Peak live music, or no more surprises

What do you do when you stop caring about something you used to love?

I moved to Salem, MA and basically stopped actively seeking live music. I still see live music – say, when my girlfriend and I go out to brunch and a jazz band happens to be performing there, or when a once-in-a-lifetime performance in the city happens – but for years I would spend hundreds of dollars almost every month trying to see as many bands as possible. There were so many possibilities, even in “our music scene is dying” Boston – I would frequent Great Scott and Harper’s Ferry/Brighton Music Hall and The Middle East and (begrudgingly) TT the Bear’s (just kidding, RIP).

I don’t think it’s because I’m getting older. I don’t think it’s even because bands aren’t impressing me anymore. I still listen to recorded music constantly and find new bands via blogs and Apple Music and friends’ posts.

I do think saturation has something to do with it. Software is eating the world and the Internet is eating media, and both of these things are eating our ability to be surprised. The barrier to entry for anyone to become a musician is virtually gone, and it’s really easy for anyone with a slight ego to fight for your attention. The barrier to entry to start a blog or generate commentary on said music is also gone, so with every million bands that form, there are 100 million people ready to comment on said bands.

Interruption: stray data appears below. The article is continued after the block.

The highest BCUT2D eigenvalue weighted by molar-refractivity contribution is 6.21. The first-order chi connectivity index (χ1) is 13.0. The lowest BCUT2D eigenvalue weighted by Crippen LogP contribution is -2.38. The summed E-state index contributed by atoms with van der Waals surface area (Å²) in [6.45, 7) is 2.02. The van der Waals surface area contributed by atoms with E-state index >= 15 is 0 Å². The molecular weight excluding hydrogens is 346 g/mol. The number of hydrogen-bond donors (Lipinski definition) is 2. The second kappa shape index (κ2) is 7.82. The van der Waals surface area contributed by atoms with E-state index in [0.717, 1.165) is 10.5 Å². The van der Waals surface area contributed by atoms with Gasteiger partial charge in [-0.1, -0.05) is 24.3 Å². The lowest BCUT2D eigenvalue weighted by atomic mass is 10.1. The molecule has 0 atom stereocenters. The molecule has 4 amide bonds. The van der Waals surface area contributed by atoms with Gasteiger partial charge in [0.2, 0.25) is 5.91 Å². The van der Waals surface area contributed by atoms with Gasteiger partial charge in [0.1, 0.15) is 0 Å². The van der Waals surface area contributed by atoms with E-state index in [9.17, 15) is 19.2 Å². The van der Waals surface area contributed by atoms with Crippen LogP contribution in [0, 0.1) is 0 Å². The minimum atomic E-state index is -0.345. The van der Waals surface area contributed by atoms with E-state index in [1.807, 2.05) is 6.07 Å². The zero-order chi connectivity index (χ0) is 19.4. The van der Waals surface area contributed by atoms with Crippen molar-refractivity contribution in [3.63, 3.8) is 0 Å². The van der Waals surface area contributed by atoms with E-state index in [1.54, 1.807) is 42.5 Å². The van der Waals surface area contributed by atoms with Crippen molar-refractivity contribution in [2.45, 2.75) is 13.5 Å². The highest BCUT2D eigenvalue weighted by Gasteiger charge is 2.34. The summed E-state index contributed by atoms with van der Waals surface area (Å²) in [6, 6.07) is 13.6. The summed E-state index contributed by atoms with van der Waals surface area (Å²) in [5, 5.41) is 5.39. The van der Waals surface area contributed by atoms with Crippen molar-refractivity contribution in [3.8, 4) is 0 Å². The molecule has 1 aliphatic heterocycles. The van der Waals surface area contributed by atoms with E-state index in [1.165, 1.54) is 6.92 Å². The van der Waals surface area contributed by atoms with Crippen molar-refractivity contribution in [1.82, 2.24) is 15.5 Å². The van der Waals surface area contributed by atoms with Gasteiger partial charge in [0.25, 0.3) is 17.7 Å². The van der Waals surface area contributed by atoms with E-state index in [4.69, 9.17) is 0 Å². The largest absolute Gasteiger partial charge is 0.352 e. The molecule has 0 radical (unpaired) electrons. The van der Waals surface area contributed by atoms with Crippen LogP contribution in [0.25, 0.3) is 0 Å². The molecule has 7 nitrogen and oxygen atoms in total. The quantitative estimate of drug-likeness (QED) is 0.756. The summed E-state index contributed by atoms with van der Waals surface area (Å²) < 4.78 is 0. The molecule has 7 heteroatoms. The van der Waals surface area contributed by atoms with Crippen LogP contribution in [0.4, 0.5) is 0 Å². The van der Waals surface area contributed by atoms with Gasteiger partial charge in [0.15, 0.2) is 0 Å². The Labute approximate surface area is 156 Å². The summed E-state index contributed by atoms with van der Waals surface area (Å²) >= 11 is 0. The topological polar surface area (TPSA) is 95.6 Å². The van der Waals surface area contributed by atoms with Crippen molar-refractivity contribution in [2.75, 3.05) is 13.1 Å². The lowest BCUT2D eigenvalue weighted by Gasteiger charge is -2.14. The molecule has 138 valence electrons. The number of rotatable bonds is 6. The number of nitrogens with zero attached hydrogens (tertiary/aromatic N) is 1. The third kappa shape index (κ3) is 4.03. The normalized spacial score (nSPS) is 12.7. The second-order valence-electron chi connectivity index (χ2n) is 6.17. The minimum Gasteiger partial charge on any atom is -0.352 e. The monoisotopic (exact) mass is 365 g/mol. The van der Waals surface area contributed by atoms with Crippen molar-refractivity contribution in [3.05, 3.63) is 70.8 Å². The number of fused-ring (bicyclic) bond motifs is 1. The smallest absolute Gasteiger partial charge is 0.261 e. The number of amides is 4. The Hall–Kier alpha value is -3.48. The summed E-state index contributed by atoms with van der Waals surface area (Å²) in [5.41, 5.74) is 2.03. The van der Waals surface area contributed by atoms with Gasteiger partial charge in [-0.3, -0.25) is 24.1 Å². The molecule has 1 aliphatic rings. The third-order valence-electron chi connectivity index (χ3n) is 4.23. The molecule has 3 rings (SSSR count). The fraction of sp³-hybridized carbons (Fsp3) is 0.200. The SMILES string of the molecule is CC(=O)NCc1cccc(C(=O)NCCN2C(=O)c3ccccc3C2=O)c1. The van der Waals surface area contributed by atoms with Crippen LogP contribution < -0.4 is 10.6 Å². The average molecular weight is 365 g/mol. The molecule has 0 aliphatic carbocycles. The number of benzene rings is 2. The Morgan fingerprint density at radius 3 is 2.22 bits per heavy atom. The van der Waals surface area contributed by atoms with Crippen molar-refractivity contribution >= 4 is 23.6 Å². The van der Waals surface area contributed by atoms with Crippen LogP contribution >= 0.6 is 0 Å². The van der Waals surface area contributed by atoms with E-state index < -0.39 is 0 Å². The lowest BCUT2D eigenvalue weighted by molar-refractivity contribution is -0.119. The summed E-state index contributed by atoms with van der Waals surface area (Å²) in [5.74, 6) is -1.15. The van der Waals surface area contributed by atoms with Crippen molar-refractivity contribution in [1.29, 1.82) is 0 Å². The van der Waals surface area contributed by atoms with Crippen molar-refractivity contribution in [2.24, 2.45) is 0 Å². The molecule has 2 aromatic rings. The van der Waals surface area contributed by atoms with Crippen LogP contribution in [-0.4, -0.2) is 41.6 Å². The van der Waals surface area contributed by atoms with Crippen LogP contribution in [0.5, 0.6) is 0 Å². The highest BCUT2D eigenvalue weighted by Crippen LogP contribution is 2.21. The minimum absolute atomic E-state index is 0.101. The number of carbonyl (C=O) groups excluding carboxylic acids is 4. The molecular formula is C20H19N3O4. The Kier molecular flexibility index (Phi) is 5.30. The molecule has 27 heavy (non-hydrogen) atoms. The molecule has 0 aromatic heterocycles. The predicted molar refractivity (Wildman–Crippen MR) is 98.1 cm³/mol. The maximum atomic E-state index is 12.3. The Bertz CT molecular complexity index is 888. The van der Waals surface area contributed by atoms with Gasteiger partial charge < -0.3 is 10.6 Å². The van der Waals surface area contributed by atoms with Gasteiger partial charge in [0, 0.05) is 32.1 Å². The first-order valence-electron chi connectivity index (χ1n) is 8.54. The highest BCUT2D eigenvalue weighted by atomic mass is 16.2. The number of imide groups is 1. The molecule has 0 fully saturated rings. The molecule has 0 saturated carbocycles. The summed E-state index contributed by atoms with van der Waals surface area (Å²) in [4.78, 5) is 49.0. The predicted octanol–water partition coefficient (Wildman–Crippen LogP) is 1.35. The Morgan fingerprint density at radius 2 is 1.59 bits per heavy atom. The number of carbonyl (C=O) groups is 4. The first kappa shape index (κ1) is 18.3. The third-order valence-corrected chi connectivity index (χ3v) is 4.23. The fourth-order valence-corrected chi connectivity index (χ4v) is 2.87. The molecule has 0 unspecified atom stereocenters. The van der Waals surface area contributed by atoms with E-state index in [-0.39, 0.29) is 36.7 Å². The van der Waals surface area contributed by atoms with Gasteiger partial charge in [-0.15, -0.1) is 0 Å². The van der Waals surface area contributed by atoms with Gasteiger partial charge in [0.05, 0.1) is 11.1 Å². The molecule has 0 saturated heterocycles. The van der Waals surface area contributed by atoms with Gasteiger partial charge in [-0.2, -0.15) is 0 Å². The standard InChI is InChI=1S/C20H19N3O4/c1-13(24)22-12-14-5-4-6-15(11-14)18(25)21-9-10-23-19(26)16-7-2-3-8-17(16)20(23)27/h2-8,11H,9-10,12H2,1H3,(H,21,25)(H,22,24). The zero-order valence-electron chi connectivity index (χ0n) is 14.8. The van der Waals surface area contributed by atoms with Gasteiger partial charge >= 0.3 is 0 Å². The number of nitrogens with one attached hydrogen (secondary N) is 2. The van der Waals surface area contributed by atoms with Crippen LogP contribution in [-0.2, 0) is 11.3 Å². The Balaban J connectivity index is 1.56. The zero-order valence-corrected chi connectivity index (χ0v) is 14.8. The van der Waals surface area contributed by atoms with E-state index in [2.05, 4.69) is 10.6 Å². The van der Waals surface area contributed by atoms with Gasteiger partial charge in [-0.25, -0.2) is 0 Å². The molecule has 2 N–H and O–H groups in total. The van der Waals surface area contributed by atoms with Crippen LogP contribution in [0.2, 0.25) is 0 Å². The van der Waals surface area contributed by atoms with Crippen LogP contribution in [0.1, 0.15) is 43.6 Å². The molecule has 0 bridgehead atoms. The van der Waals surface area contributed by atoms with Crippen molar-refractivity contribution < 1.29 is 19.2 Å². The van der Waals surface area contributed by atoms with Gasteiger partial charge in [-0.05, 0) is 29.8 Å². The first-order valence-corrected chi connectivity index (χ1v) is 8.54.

So you have tons of musicians out there, striving to outdo each other with better performances and more inventive production in order to satisfy the even more so-called critics. The caliber of the average musician is so much higher as a result – and every musician is looking to surprise you, the listener-critic, constantly. Every night holds hundreds of amazing shows competing for your time & attention – secret exclusive shows, bizarre live rigs, intense theatrics, warm acoustic sets – all of which are constantly trying to compete for your interest. It’s all amazing…until it’s all the same to you.

And so I’ve become desensitized to the ability to be surprised by live music.

I’ve been meaning to write about being a musician on the North Shore of MA and how live performance here is different than, say, Brooklyn or Cambridge or other major cities with credible music scenes. I wanted to write about the fact that there is a small but lively group of musicians hopping up and down the shore, playing long & extremely entertaining sets in front of small, passionate North Shore crowds at quaint restaurants and bars. I wanted to write about the scene being smaller, thus allowing me to have a shot of regularly performing with a tight-knit group of collaborators.

None of that has actually happened, and that’s on me. But when you struggle to be surprised by anyone else performing, how can you expect to be inspired to surprise others with your own performance?

Goal: by April, have a live acoustic/looper set prepared and book a show. Try it out.

NYC, then back (for good)

I maintain a theory that the happiest people in New York City are bartenders. They are decently paid, have flexible hours, can usually find work right near home, and pride themselves on being a friendly savior to those who so desperately need their service at the end of another punishing day. Those people, pretty much every other resident of NYC, is either miserable, tired or both. Even the rich ones.